THE SNARE OF PRIDE
Adapted from a sermon preached in the PCC evening service on 20 August 2000


“Pride goeth before destruction, and an haughty spirit before a fall.”
(Proverbs 16:18)


Pride is a universal syndrome. It was pride which brought about the fall of Satan in the first place, because he said in his heart, “I will ascend into heaven, I will exalt my throne above the stars of God…” (Isa 14:13–14; cf. Ezk 28:14–15, 17).


It was pride that brought the fall of man because Adam and Eve, too, wanted to be like God. They gave in to Satan’s temptation, and brought about the ruin of mankind. Sin, death, pain, sorrow, all came in to all man because of the Fall.


Pride continues to ravage the hearts of fallen man so that it is the common denominator between the worst of man and the best of man. Some of the most evil men in the Bible were condemned for their pride: Cain, Pharaoh (Neh 9:10), Absalom, Belshazzar (Dan 5:22–23), Haman (Esth 3:5), Herod Agrippa (Acts 12:21–23), etc. Some of the best men were also afflicted by pride: David (2 Sam 24:1ff.), Hezekiah (2 Chr 32:25), Uzziah (2 Chr 26:16), etc. Nations too were condemned for pride: Israel (Hos 5:5–9), Judah (Jer 13:9), Moab (Isa 16:6), Tyre (Isa 23:9), Babylon (Jer 50:29, 32), Assyria (Ezk 31:3, 10), etc.


But the fact that it is so universal does not make it any less wicked and dangerous, for the Word of God tells us: “Pride goeth before destruction, and an haughty spirit before a fall” (Prov 16:18).


Nature of Pride


The nature of pride can be seen quite clearly in our text. To see it, you need simply to know that the proverb is structured with a poetic device known as parallelism. The book of Proverbs makes extensive use of parallelism. Usually the parallelism involves two phrases which are either complementary or contrasting. In the verse we are considering, the parallelism is obviously complementary or synonymous. That is to say that “Pride goeth before destruction” means the same as “an haughty spirit before a fall.” In other words, “pride” is the same as a “haughty spirit.”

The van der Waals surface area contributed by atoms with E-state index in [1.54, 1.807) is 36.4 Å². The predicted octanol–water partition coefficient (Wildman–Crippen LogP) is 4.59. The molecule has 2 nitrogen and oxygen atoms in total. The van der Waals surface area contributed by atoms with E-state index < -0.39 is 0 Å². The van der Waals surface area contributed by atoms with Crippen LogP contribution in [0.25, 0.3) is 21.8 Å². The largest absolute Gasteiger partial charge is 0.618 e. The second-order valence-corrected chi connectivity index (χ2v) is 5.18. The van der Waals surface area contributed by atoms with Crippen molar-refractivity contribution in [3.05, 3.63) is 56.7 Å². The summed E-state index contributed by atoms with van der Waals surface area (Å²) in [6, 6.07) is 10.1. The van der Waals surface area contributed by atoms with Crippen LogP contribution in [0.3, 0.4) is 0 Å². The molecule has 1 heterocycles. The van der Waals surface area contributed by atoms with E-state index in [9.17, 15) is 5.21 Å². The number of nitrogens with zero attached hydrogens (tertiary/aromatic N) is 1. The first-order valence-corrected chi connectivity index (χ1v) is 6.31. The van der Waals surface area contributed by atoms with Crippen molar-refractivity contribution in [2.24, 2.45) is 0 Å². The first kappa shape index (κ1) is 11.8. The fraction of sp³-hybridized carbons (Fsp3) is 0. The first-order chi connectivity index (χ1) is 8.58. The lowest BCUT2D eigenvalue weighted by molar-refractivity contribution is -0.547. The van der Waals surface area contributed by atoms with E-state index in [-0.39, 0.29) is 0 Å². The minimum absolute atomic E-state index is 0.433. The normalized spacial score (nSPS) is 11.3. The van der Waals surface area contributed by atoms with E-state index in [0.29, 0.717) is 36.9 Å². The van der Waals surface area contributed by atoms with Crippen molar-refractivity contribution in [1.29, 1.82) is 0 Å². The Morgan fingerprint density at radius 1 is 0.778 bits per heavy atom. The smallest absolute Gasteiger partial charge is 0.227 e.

Now, from the phrase “haughty spirit,” we can say three things about the nature of pride.


Firstly, we see that pride is something internal. It refers to a state of mind, and not to the outward bearing of a person. It is an inward sentiment or feeling. Sometimes it manifests itself in the look, in our language, or our deportment. We call this manifestation arrogance. But arrogance is not pride. Arrogance usually comes from pride. But pride is in the heart.


Secondly, the word translated “haughty” (Hebrew: gobah) literally means “high,” “exalted” or “lofty.” In other words, pride involves the attitude of looking at ourselves more highly than we really are. It is an overestimation of ourselves; of our own powers; of our own merits; or of our own importance. It involves a looking down upon others.


Thirdly, it may be surprising to some of us, but the word rendered “spirit” (Hebrew: ruach) does actually refer to our spirit or soul. Let me put it this way, it is not an abstract noun referring to our personality, character, disposition or temperament. No, it actually refers to the soul. In other words, pride is equivalent to having a haughty soul. Or, in other words, pride is spiritual. We must never excuse ourselves and say: “I’m born this way: this is the way I’m constituted. I can’t help it. It is in my genes.” No, pride is not located in the genes. It is located in the soul. It is a sin. So Solomon says: “ An high look, and a proud heart, and the plowing of the wicked, is sin” (Prov 21:4). Pride, in other words, must be dealt with spiritually.


Causes of Pride


From the fact that pride arises from a “haughty spirit,” or soul that has too high an estimation of itself, we may derive several causes of pride.